• Error messages – colored red; icon is an octagon. Error messages can appear when there is a mistake in your code or when a plug-in is not working.
  • Warning messages – colored red; icon is a triangle. Warnings can provide suggestions that improve your code.
  • Basic information messages – colored white or black; icon is a speech bubble. In your game’s code, you can set messages to print in the console. These messages can inform you of what is happening in the game so that you know whether or not the game is behaving properly.

The Inspector, Project, and Console are three useful windows in the Unity editor. The Unity engine comes with built-in models, materials, and more, which you can use to make your own 2D or 3D games. To learn more about Unity, check out our Unity 3D course, where we build 30 mini virtual reality games!

How to Navigate the Hierarchy and Scene in Unity | Virtual Reality Tutorial

Unity is the number one platform for building Virtual Reality (VR) games. In this tutorial, we will navigate throughout the Hierarchy and Scene windows in the Unity editor. To learn how to build 30 mini virtual reality games in Unity, check out our Unity 3D course!

Open Unity. A start screen that resembles the following image will appear. To make a new project, select “NEW” from the top right.

In the start screen, you can adjust some of the project’s settings. Give the project a name and location. The Location field refers to the folder in which you want to save the project. It is good practice to create a new folder just for your Unity projects so that you can easily find them.

Have the 3D rendering mode enabled. Press the “Create Project” button. Unity will create a folder with the same name as your project name in the location you specified.

The Unity Editor will open. Your screen will look like the following:

The left sidebar is the Hierarchy window. This is similar to the hierarchy you have in your operating system. For example, in your Pictures folder, you may have sub-folders of events that group together photos.

The Hierarchy lists the names of the objects in the game’s scene. Each object can have its own hierarchy. Currently, we have the items Main Camera and Directional Light, which are game objects. Anything that changes how a game works visually or internally, such as a player, enemy, or explosion, should be in a game object.

You can see the objects listed in the Hierarchy in the Scene window, which is the window in the center of your screen. The Scene displays the virtual world you build for a game.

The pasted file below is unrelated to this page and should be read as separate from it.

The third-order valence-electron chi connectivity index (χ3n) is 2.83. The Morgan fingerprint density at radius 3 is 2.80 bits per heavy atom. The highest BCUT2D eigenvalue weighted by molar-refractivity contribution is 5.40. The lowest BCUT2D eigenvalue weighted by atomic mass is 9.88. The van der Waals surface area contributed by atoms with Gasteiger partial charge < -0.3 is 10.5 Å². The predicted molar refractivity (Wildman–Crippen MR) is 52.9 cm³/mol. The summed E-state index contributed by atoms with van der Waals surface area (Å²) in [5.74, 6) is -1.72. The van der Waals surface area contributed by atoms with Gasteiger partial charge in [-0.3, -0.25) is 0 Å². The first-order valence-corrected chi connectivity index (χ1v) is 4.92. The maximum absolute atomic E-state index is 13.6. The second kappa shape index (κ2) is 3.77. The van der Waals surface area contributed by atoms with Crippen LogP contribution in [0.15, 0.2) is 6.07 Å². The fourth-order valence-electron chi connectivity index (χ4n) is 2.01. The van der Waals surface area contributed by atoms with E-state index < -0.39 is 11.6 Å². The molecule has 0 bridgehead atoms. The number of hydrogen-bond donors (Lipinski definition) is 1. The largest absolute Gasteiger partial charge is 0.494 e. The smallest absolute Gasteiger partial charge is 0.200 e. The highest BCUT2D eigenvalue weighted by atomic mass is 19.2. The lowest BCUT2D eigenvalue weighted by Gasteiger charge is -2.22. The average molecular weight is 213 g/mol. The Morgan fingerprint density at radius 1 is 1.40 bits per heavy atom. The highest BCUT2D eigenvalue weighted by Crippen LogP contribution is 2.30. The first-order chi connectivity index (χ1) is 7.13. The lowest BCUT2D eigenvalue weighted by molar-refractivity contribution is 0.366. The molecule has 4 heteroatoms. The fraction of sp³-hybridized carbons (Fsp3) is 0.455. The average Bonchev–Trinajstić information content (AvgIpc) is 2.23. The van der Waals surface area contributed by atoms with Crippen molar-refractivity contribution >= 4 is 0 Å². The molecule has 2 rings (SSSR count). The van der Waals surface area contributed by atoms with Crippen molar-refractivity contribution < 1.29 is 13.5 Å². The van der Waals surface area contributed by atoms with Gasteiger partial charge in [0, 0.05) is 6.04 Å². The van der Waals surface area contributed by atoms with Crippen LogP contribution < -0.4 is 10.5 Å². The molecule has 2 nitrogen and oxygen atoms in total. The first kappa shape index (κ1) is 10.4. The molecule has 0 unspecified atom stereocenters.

Right-click in the Scene window. The cursor will change to an icon of an eye, as evident in the next image. While holding the right mouse button, you can move the cursor to look around the Scene.

Another way to navigate the Scene is to press the W, A, S, and D keys on your keyboard while holding the right mouse button. This is similar to the left, right, forward, and back arrow controls on a video game handheld.

Click on “Main Camera” in the Hierarchy. Arrows will appear around the camera symbol in the Scene, as in the following image.

The Main Camera renders (draws) the game for the player. It can be thought of as a player. While you have the Main Camera selected, there is a Camera Preview box in the bottom right of the scene. The Camera Preview shows the scene from the perspective of a player.

To see the scene from a player’s point of view, click on the “Game” tab beside the “Scene” tab. The Game window will open, as in the following screenshot.

Re-open the Scene window. Click on “Directional Light” in the Hierarchy. Arrows will appear around the Directional Light’s symbol in the Scene. The Directional Light emits light rays. You can change this game object to change the lighting of a scene.

The Hierarchy, Scene, and Game are three important windows in the Unity editor. The Unity engine comes with built-in models, materials, and more, which you can use to make your own 2D or 3D games. To learn more about Unity, check out our Unity 3D course, where we build 30 mini virtual reality games!

 

 

How to Download Unity (for Free!) | Virtual Reality Tutorial

If you want to make a Virtual Reality (VR) game, Unity is the program for you. The Unity engine comes with built-in models, materials, and more, which you can use to make your own 2D or 3D games. To learn how to build 30 mini virtual reality games in Unity, check out our Unity 3D course!

Unity Personal is a FREE application that you can download from www.unity3d.com. Go to unity3d.com, and press the button “Get Unity now”, as in the following image.

You will be taken to a page with several versions of Unity that you can download. The Personal version is completely free, and you can publish games to the App Store with this version.

Click on the “Download Now” button in the “Personal” bar.

Then press “Download Installer”, which will download the helper file “UnityDownloaderAssistant”.

Open the “Unity Download Assistant” file when it is downloaded. Press “Continue” from the installation instructions. Read the terms of service, and press “Continue and Agree” if you agree with them.

Then you will see options for Unity components that you can download. Ensure that the top three items are selected (Unity, Documentation, and Standard Assets). You can select additional components to install extra files.

Press “Continue”. Once all the files have installed, you can open the Unity editor!

Unity is the number one platform for building VR games. You can build a variety of 2D and 3D games with this user-friendly program. To learn how to use Unity, check out our Unity 3D course, where we build 30 mini virtual reality games!